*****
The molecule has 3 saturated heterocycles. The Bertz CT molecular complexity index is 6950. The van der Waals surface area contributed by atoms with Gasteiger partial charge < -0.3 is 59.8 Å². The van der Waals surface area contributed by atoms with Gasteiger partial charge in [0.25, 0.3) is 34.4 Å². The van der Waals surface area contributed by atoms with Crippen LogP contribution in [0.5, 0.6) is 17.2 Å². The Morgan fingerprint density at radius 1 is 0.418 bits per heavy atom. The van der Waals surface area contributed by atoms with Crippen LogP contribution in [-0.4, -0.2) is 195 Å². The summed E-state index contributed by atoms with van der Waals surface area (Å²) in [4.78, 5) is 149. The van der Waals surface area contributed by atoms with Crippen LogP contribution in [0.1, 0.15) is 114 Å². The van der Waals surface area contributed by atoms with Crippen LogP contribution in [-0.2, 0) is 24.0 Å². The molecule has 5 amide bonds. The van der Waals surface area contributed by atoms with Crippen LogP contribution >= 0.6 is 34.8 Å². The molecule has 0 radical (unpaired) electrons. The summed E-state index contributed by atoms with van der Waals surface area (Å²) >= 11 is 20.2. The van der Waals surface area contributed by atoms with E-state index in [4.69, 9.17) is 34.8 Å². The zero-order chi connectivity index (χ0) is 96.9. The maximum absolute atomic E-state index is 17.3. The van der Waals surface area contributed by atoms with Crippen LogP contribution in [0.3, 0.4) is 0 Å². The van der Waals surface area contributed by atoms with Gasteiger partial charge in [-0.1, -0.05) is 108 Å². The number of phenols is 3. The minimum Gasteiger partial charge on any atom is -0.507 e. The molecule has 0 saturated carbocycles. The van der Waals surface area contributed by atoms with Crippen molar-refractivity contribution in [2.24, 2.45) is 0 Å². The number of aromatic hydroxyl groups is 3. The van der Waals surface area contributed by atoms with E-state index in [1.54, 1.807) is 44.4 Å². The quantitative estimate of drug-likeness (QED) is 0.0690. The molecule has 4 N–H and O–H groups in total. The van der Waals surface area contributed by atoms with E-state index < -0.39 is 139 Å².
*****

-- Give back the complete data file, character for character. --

The molecule has 3 saturated heterocycles. The Bertz CT molecular complexity index is 6950. The van der Waals surface area contributed by atoms with Gasteiger partial charge < -0.3 is 59.8 Å². The van der Waals surface area contributed by atoms with Gasteiger partial charge in [0.25, 0.3) is 34.4 Å². The van der Waals surface area contributed by atoms with Crippen LogP contribution in [0.5, 0.6) is 17.2 Å². The Morgan fingerprint density at radius 1 is 0.418 bits per heavy atom. The van der Waals surface area contributed by atoms with Crippen LogP contribution in [-0.4, -0.2) is 195 Å². The summed E-state index contributed by atoms with van der Waals surface area (Å²) in [4.78, 5) is 149. The van der Waals surface area contributed by atoms with Crippen LogP contribution in [0.1, 0.15) is 114 Å². The van der Waals surface area contributed by atoms with Crippen LogP contribution in [-0.2, 0) is 24.0 Å². The molecule has 5 amide bonds. The van der Waals surface area contributed by atoms with Crippen LogP contribution >= 0.6 is 34.8 Å². The molecule has 0 radical (unpaired) electrons. The summed E-state index contributed by atoms with van der Waals surface area (Å²) >= 11 is 20.2. The van der Waals surface area contributed by atoms with E-state index in [4.69, 9.17) is 34.8 Å². The zero-order chi connectivity index (χ0) is 96.9. The maximum absolute atomic E-state index is 17.3. The van der Waals surface area contributed by atoms with Crippen LogP contribution in [0.3, 0.4) is 0 Å². The van der Waals surface area contributed by atoms with Gasteiger partial charge in [-0.1, -0.05) is 108 Å². The number of phenols is 3. The minimum Gasteiger partial charge on any atom is -0.507 e. The molecule has 0 saturated carbocycles. The van der Waals surface area contributed by atoms with Crippen molar-refractivity contribution in [2.24, 2.45) is 0 Å². The number of aromatic hydroxyl groups is 3. The van der Waals surface area contributed by atoms with E-state index in [1.54, 1.807) is 44.4 Å². The quantitative estimate of drug-likeness (QED) is 0.0690. The molecule has 4 N–H and O–H groups in total. The van der Waals surface area contributed by atoms with E-state index < -0.39 is 139 Å².